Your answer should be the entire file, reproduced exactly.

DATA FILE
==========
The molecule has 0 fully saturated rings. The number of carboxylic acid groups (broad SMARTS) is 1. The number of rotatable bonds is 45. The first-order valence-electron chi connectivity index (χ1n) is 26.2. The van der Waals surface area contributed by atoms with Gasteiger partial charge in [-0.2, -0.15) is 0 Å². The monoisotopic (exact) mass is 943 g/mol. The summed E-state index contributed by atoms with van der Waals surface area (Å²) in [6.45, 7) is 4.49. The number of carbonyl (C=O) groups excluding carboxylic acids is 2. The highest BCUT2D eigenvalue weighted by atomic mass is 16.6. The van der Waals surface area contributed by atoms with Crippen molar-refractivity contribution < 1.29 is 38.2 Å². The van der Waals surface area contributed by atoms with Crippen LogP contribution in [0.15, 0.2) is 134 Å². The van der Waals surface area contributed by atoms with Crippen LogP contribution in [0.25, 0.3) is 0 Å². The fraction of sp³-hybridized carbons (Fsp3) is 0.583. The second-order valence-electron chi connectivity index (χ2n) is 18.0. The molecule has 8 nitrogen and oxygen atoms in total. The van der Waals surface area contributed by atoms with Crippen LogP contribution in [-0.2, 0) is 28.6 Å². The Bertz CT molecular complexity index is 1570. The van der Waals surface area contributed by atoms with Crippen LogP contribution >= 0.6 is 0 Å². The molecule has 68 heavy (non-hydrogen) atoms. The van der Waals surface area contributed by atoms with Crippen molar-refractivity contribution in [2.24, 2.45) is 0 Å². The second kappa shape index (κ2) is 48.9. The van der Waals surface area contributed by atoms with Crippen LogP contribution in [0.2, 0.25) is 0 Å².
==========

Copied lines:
The molecule has 0 fully saturated rings. The number of carboxylic acid groups (broad SMARTS) is 1. The number of rotatable bonds is 45. The first-order valence-electron chi connectivity index (χ1n) is 26.2. The van der Waals surface area contributed by atoms with Gasteiger partial charge in [-0.2, -0.15) is 0 Å². The monoisotopic (exact) mass is 943 g/mol. The summed E-state index contributed by atoms with van der Waals surface area (Å²) in [6.45, 7) is 4.49. The number of carbonyl (C=O) groups excluding carboxylic acids is 2. The highest BCUT2D eigenvalue weighted by atomic mass is 16.6. The van der Waals surface area contributed by atoms with Crippen molar-refractivity contribution < 1.29 is 38.2 Å². The van der Waals surface area contributed by atoms with Crippen LogP contribution in [0.15, 0.2) is 134 Å². The van der Waals surface area contributed by atoms with Crippen LogP contribution in [0.25, 0.3) is 0 Å². The fraction of sp³-hybridized carbons (Fsp3) is 0.583. The second-order valence-electron chi connectivity index (χ2n) is 18.0. The molecule has 8 nitrogen and oxygen atoms in total. The van der Waals surface area contributed by atoms with Crippen LogP contribution in [-0.2, 0) is 28.6 Å². The Bertz CT molecular complexity index is 1570. The van der Waals surface area contributed by atoms with Crippen LogP contribution >= 0.6 is 0 Å². The molecule has 68 heavy (non-hydrogen) atoms. The van der Waals surface area contributed by atoms with Crippen molar-refractivity contribution in [2.24, 2.45) is 0 Å². The second kappa shape index (κ2) is 48.9. The van der Waals surface area contributed by atoms with Crippen LogP contribution in [0.2, 0.25) is 0 Å².